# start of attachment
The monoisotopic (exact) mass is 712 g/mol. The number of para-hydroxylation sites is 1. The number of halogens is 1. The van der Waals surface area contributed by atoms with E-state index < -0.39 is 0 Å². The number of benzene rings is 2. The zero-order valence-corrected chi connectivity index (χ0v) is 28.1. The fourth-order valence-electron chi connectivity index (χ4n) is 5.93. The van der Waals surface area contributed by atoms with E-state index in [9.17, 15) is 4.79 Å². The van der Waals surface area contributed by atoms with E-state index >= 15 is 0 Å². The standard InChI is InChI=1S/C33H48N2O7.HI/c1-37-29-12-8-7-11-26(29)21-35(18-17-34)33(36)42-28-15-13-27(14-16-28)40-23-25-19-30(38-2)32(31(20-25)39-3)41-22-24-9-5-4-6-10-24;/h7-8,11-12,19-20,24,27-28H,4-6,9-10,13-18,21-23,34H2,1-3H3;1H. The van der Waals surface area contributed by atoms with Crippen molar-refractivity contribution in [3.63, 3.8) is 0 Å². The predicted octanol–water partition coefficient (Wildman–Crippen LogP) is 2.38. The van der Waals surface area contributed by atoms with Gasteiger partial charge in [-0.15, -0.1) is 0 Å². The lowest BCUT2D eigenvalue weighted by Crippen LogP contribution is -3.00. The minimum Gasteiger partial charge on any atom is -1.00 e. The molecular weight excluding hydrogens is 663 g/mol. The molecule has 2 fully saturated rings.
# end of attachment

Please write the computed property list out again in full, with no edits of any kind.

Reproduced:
The monoisotopic (exact) mass is 712 g/mol. The number of para-hydroxylation sites is 1. The number of halogens is 1. The van der Waals surface area contributed by atoms with E-state index < -0.39 is 0 Å². The number of benzene rings is 2. The zero-order valence-corrected chi connectivity index (χ0v) is 28.1. The fourth-order valence-electron chi connectivity index (χ4n) is 5.93. The van der Waals surface area contributed by atoms with E-state index in [9.17, 15) is 4.79 Å². The van der Waals surface area contributed by atoms with E-state index >= 15 is 0 Å². The standard InChI is InChI=1S/C33H48N2O7.HI/c1-37-29-12-8-7-11-26(29)21-35(18-17-34)33(36)42-28-15-13-27(14-16-28)40-23-25-19-30(38-2)32(31(20-25)39-3)41-22-24-9-5-4-6-10-24;/h7-8,11-12,19-20,24,27-28H,4-6,9-10,13-18,21-23,34H2,1-3H3;1H. The van der Waals surface area contributed by atoms with Crippen molar-refractivity contribution in [3.63, 3.8) is 0 Å². The predicted octanol–water partition coefficient (Wildman–Crippen LogP) is 2.38. The van der Waals surface area contributed by atoms with Gasteiger partial charge in [-0.15, -0.1) is 0 Å². The lowest BCUT2D eigenvalue weighted by Crippen LogP contribution is -3.00. The minimum Gasteiger partial charge on any atom is -1.00 e. The molecular weight excluding hydrogens is 663 g/mol. The molecule has 2 fully saturated rings.